The 5 GHz spectrum is specifically for communication and has far less devices using it. Also the channels on 5 GHz spectrum are farther apart which also reduces the amount of interference that may corrupt your signals.
- 5GHz Routers – Buy a dual band router (capable of 2.4 GHz & 5 GHz) and set it to 5 GHz explicitly. If you have non 5GHz devices, the router can always be set to 2.4 GHz so your non 5Ghz devices can use it.
- NETGEAR N600 Dual Band Wi-Fi Router (WNDR3400) – $71.88 – This is a router only and will not get you internet. You’ll have to use a hardline to get internet into this bad boy
- AT&T Unite Pro (Hotspot) – $199 – This is a hotspot for AT&T that supports 2.4 GHz & 5 GHz.
- Verizon Jetpack MiFi 6620L (Hotspot) – $199 – A Verizon hotspot that supports 2.4 GHz and 5 GHz.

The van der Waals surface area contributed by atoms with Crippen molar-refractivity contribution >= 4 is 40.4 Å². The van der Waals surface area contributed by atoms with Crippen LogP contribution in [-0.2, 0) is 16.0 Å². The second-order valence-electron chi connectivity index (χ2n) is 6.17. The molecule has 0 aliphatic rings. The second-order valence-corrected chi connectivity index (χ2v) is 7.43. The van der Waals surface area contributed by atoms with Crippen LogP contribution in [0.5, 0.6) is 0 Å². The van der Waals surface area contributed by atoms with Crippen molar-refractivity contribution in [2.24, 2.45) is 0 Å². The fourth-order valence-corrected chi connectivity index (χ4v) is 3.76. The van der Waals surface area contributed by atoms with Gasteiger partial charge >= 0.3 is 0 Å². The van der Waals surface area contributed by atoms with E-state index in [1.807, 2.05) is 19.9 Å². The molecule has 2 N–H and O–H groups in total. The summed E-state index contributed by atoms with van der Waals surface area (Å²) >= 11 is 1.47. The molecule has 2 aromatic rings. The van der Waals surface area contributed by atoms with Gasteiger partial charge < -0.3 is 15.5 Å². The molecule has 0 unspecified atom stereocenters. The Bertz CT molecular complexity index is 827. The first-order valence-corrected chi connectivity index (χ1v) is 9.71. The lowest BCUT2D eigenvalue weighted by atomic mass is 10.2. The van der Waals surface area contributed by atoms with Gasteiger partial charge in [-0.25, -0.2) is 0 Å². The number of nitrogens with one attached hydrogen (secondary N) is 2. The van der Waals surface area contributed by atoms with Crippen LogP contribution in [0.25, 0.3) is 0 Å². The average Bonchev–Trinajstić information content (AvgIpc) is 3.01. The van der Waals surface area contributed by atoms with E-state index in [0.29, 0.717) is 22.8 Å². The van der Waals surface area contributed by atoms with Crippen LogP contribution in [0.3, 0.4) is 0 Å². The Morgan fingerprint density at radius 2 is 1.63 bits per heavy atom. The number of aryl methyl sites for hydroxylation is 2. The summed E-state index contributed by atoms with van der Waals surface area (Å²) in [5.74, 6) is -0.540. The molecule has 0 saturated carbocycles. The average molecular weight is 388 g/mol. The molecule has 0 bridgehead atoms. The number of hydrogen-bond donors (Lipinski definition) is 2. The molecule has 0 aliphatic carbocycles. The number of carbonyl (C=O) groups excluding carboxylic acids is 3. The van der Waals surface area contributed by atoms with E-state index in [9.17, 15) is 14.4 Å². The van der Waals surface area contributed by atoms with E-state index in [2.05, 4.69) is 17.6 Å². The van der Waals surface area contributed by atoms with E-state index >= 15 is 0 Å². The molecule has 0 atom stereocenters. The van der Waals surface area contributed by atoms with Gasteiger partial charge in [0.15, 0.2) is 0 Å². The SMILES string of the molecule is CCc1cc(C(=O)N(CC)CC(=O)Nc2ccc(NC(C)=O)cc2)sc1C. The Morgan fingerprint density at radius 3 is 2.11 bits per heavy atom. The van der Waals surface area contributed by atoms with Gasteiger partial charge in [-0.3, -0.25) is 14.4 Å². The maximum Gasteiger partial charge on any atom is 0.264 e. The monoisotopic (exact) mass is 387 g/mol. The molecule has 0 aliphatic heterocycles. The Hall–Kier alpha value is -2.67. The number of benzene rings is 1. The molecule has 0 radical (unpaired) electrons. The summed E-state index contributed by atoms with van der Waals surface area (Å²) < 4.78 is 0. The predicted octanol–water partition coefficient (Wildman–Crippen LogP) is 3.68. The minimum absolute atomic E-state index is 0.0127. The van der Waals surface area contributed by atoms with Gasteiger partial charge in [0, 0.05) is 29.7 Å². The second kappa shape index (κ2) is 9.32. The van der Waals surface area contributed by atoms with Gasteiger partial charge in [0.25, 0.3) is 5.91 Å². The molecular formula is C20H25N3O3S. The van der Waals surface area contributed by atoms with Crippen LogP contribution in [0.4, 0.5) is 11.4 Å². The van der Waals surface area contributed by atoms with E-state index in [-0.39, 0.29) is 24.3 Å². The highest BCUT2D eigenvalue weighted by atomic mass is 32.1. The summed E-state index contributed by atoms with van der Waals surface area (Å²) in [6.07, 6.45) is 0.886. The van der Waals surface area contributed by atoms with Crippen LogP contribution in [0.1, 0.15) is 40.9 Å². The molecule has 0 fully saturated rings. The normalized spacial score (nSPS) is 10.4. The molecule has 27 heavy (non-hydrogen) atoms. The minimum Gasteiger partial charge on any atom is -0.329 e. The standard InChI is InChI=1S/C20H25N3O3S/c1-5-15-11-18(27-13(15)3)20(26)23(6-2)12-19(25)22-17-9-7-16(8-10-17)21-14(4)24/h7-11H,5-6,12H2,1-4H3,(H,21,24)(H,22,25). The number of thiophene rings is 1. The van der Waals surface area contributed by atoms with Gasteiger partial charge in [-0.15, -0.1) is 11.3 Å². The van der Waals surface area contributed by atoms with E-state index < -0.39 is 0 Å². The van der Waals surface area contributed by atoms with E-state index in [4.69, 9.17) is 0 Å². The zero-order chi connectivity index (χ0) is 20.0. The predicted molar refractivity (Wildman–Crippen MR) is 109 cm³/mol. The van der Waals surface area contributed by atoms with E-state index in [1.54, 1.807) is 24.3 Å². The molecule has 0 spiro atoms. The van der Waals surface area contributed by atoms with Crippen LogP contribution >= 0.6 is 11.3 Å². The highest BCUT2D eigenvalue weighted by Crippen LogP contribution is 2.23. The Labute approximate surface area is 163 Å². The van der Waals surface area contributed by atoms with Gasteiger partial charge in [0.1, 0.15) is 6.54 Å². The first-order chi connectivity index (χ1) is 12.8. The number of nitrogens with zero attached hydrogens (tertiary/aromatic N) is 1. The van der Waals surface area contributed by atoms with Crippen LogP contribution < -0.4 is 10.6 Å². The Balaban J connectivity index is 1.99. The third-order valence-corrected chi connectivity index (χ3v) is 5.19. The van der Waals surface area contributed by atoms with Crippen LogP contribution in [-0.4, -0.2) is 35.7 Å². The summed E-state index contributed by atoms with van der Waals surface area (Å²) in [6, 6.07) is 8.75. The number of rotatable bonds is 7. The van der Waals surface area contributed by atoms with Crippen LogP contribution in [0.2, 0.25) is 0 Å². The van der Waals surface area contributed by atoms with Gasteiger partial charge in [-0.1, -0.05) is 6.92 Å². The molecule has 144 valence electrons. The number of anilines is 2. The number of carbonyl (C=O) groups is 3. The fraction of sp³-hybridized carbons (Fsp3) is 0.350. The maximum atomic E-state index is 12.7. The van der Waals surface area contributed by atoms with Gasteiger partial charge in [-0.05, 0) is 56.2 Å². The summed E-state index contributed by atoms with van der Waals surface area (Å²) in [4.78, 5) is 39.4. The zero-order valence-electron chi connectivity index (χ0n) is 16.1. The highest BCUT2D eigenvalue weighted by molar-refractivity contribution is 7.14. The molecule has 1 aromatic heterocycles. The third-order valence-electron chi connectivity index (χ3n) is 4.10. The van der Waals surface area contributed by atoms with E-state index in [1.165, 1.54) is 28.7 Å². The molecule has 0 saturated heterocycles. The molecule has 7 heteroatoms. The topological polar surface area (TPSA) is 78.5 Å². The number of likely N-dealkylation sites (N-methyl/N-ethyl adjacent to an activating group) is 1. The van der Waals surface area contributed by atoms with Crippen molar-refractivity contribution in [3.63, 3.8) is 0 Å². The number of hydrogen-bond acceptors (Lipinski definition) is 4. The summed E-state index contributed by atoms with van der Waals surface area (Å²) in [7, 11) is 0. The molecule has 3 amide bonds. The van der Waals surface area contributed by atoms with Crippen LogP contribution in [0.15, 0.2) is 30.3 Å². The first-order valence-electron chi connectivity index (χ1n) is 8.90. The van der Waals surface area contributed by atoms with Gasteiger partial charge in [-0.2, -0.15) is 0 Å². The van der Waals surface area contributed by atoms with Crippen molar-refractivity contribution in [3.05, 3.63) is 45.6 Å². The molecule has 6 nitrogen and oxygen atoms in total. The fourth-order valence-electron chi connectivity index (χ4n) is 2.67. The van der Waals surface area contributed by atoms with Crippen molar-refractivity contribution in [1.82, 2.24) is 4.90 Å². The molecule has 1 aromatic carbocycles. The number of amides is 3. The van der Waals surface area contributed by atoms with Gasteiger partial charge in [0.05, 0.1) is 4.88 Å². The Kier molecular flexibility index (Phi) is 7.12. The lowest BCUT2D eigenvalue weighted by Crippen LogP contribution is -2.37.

Note: You will want to force your hotspot/router to use the 5 GHz spectrum. Call your manufacturer for support on doing this.
- 5GHz Computers or WLAN – When buying a computer, make sure it is 5GHz capable or buy a USB Wi-Fi adapter that is 5GHz capable.
- ASUS USB-N56 Dual Band – $75.99 – Add 5GHz wi-fi to your laptop
- 5GHz Sharing Stations – Your sharing stations should all be 5GHz. If you are using a 5GHz router, and your computer and sharing stations (iPad, PC or Android) are not 5 GHz, they will not be able to connect to it.
Change the Channel on Your Router
This applies to both 2.4 GHz and 5 GHz routers. This answer is more technical and the procedure will vary based on the router you have.